Buried in one of the various documentation page was a link to gitter.im/begriffs/postgrest. The room isn’t too busy but seems to have enough people who know about postgrest to offer valuable help. Some of the other rooms also seem to be helpful with low amounts of noise and their app is pretty good.

Update?

Updates are done using the PATCH http verb and normally return a 204 No Content response. The data can be sent as json and all usual filtering arguments can be used to select the records to be updated.

PATCH /fruits?id=eq.1
Content-Length: 23
Content-Type: application/json
Accept: application/json

{"name": "Green Apple"}

If you want the full record, you need to add the Prefer header. This should return a 200 OK status code with the record.

PATCH /fruits?id=eq.1
Content-Length: 23
Content-Type: application/json
Accept: application/json
Prefer: return=representation

{"name": "Green Apple"}

Command line babel?

Babel is a great project and a really useful npm module. I’ve use it in almost all of my webpack experiments, but recently I had a need to use it from the command line. Thankfully there is the babel-cli module. However, things weren’t as simple as some of the blog posts I found suggested.

Starting with a new project and npm the initial installation is the usual breeze.

$ npm init -y
$ npm install --save-dev babel-cli

According to the blog post I should now just be able to run babel-node – erm, no.

$ babel-node
babel-node: command not found

OK, so it’s Ubuntu and bash which means the PATH isn’t pointing to the correct file. That’s reasonable given I’ve just installed it, but what is the correct path? Given that npm installs things on a per project basis it’s likely something in node_modules? A quick search reveals that to be the case.

$ ls -l node_modules/.bin
total 0
...
lrwxrwxrwx 1 david david 30 Apr 16 13:31 babel-node -> ../babel-cli/bin/babel-node.js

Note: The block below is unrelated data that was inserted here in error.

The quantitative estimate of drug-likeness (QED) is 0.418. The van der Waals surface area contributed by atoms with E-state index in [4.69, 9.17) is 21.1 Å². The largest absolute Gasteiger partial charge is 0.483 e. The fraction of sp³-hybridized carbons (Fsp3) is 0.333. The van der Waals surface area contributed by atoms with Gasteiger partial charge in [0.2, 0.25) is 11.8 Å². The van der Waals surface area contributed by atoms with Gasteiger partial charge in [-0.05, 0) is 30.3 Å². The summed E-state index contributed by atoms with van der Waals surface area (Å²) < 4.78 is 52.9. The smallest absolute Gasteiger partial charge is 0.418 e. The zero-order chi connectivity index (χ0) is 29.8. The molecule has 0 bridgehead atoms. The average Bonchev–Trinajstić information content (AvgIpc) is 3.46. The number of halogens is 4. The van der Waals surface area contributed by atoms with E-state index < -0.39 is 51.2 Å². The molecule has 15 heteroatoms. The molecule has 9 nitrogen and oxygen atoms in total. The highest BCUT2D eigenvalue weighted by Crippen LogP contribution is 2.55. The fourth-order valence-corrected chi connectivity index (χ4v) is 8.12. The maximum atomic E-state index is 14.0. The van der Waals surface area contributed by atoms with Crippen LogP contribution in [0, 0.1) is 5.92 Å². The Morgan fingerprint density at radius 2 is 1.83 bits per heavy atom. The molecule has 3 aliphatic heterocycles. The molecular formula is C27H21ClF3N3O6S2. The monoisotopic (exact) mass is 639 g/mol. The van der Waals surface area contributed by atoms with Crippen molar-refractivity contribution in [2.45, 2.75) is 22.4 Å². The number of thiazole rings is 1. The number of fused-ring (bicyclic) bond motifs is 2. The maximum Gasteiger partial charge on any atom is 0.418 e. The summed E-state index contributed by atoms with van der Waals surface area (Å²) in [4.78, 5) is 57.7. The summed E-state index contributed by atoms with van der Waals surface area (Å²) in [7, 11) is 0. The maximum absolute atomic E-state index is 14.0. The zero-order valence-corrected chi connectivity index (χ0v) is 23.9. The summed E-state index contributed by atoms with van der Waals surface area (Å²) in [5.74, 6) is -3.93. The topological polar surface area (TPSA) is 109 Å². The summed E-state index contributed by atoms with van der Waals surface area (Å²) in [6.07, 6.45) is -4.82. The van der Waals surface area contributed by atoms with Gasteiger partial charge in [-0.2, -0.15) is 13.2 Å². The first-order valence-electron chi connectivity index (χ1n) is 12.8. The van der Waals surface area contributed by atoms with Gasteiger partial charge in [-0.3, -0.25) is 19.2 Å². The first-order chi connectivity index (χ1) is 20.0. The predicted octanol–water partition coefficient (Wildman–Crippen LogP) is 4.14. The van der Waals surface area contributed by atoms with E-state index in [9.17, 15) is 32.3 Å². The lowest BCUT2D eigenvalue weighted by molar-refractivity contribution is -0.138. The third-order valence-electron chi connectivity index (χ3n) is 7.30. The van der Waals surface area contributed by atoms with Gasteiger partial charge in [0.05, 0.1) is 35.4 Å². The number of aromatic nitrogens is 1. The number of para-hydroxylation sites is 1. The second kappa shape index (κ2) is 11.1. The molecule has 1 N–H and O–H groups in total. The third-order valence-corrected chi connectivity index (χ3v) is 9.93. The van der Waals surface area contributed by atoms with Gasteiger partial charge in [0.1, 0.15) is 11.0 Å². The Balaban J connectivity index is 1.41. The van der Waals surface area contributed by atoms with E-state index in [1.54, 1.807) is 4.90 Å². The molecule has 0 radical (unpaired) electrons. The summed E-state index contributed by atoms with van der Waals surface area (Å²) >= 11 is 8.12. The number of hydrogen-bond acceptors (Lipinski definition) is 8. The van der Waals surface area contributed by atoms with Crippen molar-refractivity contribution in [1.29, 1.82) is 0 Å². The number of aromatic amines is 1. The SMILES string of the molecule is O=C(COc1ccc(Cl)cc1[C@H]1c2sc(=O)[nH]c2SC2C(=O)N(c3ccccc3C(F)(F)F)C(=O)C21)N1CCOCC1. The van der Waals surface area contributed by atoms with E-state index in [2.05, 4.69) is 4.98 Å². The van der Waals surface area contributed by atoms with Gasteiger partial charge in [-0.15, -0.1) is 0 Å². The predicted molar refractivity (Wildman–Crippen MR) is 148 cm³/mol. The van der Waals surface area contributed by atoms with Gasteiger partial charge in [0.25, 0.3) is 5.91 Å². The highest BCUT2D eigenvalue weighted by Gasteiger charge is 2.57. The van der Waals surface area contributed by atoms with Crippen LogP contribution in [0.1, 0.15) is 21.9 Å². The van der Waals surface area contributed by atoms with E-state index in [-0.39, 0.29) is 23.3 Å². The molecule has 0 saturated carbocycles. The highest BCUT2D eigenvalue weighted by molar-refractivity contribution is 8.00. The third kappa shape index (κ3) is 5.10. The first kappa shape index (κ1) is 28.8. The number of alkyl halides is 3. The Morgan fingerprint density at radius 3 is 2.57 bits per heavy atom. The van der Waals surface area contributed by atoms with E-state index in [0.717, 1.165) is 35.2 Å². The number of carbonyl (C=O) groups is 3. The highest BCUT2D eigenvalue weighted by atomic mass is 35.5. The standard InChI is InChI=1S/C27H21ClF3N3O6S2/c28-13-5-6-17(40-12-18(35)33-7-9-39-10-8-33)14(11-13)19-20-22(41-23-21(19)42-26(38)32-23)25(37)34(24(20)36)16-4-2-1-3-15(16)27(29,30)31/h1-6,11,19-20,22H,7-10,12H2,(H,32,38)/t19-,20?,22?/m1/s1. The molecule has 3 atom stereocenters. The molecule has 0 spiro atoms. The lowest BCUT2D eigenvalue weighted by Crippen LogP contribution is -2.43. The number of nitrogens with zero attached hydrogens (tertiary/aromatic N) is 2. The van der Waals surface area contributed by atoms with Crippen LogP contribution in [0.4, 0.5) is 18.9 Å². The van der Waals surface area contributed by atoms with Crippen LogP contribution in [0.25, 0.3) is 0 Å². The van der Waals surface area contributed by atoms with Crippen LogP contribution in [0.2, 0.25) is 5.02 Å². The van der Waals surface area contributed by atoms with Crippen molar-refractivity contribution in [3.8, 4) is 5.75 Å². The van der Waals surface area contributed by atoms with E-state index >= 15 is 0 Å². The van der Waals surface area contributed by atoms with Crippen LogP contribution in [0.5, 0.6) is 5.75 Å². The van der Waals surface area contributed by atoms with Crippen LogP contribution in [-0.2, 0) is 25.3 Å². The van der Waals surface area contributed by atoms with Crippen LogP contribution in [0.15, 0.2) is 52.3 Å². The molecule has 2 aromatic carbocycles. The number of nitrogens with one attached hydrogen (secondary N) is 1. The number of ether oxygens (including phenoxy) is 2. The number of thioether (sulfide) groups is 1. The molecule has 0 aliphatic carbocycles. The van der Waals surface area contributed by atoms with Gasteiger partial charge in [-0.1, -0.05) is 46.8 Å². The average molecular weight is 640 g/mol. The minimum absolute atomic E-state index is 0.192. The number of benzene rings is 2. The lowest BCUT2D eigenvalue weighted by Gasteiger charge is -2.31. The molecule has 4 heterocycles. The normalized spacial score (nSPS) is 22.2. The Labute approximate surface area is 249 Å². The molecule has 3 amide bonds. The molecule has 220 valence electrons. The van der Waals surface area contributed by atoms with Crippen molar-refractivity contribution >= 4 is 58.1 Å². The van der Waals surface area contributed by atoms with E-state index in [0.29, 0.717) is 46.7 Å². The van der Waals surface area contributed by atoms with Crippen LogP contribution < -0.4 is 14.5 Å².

...

To avoid this being a recurring issue I adjusted the PATH to include that directory (as a relative path).

$ export PATH=$PATH:node_modules/.bin

Now I could run babel-node, but using funky modern javascript syntax failed. I needed the es2015 preset.

$ npm install --save-dev babel-preset-es2015

Once installed I needed to tell babel to use it, which was as simple as

$ babel-node --presets es2015 ...

However, what are the chances of me remembering that every time I need it? So, there must be a better way to tell babel to always use the preset. Further reading revealed 2 options – add a .babelrc file or add an entry in package.json. I chose the package.json file for no other reason than it was one less file to create/manage. The entry is pretty simple and exactly as you’d expect.

  "babel": {
    "presets": ["es2015"]
  }

Now running is as simple as

$ babel-node index.js

However…

As I started writing more javascript I ran into problems when I used the new ES7 spread operator, ‘…’. It is supported by babel, but requires a plugin to be installed and used. Finding and adding the plugin was simple enough,

$ npm install --save-dev babel-plugin-transform-object-rest-spread

I thought that I could add it’s use via the package.json file, but my attempts failed, so I added a .babelrc file with the appropriate sections and all was well.

$ cat .babelrc
{
    "presets": [
      "es2015"
    ],
    "plugins": [
      "transform-object-rest-spread"
    ]
}

Hopefully this will help someone else!

Webpack: sass & import, names

Having started moving to sass for my project and including the required bits in my webpack configuration (blog post), the next issue I ran into was that importing didn’t seem to work as expected.

Require not Import?

One of the additions I made to my webpack config was to add a resolve section, allowing me to use more convenient and simpler require lines in my javascript.

  resolve: {
    modulesDirectories: ['node_modules', 'components', 'css', 'fonts'],
    extensions: ['', '.js', '.jsx', '.css', '.scss']
  },

This worked exactly as expected wherever I used a require statement, so I had expected that this would transfer to import statements in css and sass files – but it didn’t. As it seems such an obvious thing to do, I had another look at the README for the sass-loader and found what I was looking for.

~, but not as you know it

For my testing I had created as simple a file as I could think of, test.scss.

@import ('../components/_component.scss')

This very simple file just imports another file (which happens to be sass) that belongs to a component I have in the ‘components’ directory. Nothing special, but why do I need the full import path? This was what I needed to get things working, but after looking at the sass-loader again I realised that using the ‘~’ would use the webpack resolve routines – which is what I was hoping. A small change to the file,

@import ('~_component.scss')